Games of the Heart (Crimson Romance)

Games of the Heart (Crimson Romance) by Eva Shaw Read Free Book Online

Book: Games of the Heart (Crimson Romance) by Eva Shaw Read Free Book Online
Authors: Eva Shaw
Tags: Romance, Contemporary
colored chalk flew from the top of the arts and craft cabinet and willy-nilly-ed right on my head, face and shirt, I’d given up. Never thought about it until I got the call from He Who Was Marrying at Caesars. Apparently this … this doxy had already impressed him with her impressive chest and other bodily parts, of which as a minister I tried not to think about, but as a woman I certainly was aware of. And now was coercing my gramps to marry her without any regard for his own family, which consisted of only me.
    Well, you’ve got to do more than that to shut up this minister, this granddaughter, this woman. I am woman, hear me snarl, at least when it comes to protecting my grandfather. I’d tell her a thing or three. Mark my words, I thought, dusting chalk from my bangs, it wouldn’t matter how I looked, even if I really truly wished I looked like a million bucks. I was ready to fight fire with a blaze of fury.
    What kind of woman was she? Wait, make that a child. The answer could be spelled in four letters: S-C-U-M.
    Get this. They had the supreme gall to just leave a message and invite me to be part of the ceremony. Not have me call back and tell me the news, no way, not even that consideration. I flopped back in my chair and thought how about I’d always harbored a secret hope that Gramps and my dear friend, Senator Geraldine English, would marry. What did Geraldine think? Did Gramps’ longtime friends from the university even know? Had he called the guys from the band? Would we all end up there to celebrate the nuptials of Gramps and an underage, wannabe Playboy centerfold?
    Oh, those stupid, calming breaths that a yoga teacher tried to get me to do. I sounded more like the Little Engine that Couldn’t, and besides, they never worked, especially when I was jumping to conclusions. There was no doubt in my mind that I could now qualify for the Olympic pole-vaulting event, minus the pole. In and out, I breathed; huff and puff, the train went up and down. Whatever was going to happen at five that night was something I wasn’t going to like, that was a sure bet.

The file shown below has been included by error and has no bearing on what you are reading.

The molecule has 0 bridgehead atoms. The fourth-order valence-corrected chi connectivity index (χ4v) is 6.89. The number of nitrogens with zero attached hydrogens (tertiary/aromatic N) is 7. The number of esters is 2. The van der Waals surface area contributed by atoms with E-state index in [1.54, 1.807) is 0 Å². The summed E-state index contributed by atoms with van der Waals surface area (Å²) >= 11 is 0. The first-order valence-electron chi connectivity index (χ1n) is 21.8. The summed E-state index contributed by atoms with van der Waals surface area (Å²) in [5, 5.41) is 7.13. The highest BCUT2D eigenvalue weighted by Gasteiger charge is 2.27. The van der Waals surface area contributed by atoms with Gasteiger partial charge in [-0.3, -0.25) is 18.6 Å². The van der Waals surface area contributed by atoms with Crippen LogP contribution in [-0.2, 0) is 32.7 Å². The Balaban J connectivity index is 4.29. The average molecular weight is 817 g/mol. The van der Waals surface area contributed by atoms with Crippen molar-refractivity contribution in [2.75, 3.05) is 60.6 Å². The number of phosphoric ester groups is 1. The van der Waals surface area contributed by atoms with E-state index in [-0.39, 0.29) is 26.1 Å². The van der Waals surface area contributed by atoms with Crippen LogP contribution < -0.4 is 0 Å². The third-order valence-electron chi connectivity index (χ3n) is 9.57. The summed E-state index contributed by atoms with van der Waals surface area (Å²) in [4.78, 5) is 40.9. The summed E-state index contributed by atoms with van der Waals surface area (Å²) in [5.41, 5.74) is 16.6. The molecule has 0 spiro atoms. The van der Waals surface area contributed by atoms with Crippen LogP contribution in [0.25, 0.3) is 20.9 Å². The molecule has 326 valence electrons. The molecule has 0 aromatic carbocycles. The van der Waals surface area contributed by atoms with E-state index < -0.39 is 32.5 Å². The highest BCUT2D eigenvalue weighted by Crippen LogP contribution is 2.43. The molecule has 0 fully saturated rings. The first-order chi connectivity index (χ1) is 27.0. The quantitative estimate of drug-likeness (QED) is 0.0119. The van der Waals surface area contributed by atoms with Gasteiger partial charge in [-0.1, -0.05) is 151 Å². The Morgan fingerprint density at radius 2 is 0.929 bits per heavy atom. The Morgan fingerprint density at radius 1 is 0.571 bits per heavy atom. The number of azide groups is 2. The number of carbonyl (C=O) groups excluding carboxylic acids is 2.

• • •
    A Kansas, “Help me, Auntie Em” Tornado Alley tornado had nothing on me for the rest of that day. Dropping Harmony at the condo, she assured me she’d watch TV or sleep. “I didn’t get much last night.”
    “Girls always love bubble baths, so help yourself to the stuff in the bathroom.” Nice way to say, “You need to freshen up, girlfriend.” I thought so, then added, “Frozen dinners you can microwave and popcorn and stuff like that. You’ll find ice cream and yogurt. Oreos and chocolate in the cupboard, too.” See, I can share.
    These were my favorite cozy comforts, so I thought they’d work for her, maybe. I lead a pretty clean life, but hey, okay, I didn’t tell her about the stash of Godiva chocolates with only two pieces left in the second box. A girl has to have something to come home to.
    “Not hungry.” She was far too skinny, but I had more on the George Foreman grill that was my life than to get a teenager a square meal. She’d have to wait for a future date if there was going to be a lecture on nutrition.
    “If that changes, Harmony, help yourself. We’ll eat when I come home with my grandfather.” And I didn’t add, “And his new child bride.” She waved. I waved and made a quickie U-turn on the cul-de-sac, sped along the lines of tan stucco, red-roofed condos of the same ilk as mine, and headed toward the Strip.
    I may stretch the truth, but the gridlock in Vegas is so bad, the male crap dealers who shave before they head for their shift have stubble when they arrive at the casinos. That sizzling afternoon was no different. Traffic moved like a snail on Tylenol PM. I shunned I-15, where there was even gridlock at the on-ramps, and inched to Caesar’s Palace on the surface streets. Tires squealed as I pulled in front, I tossed my keys to a cutie-pattootie valet, took the ticket, and said, “Park it with

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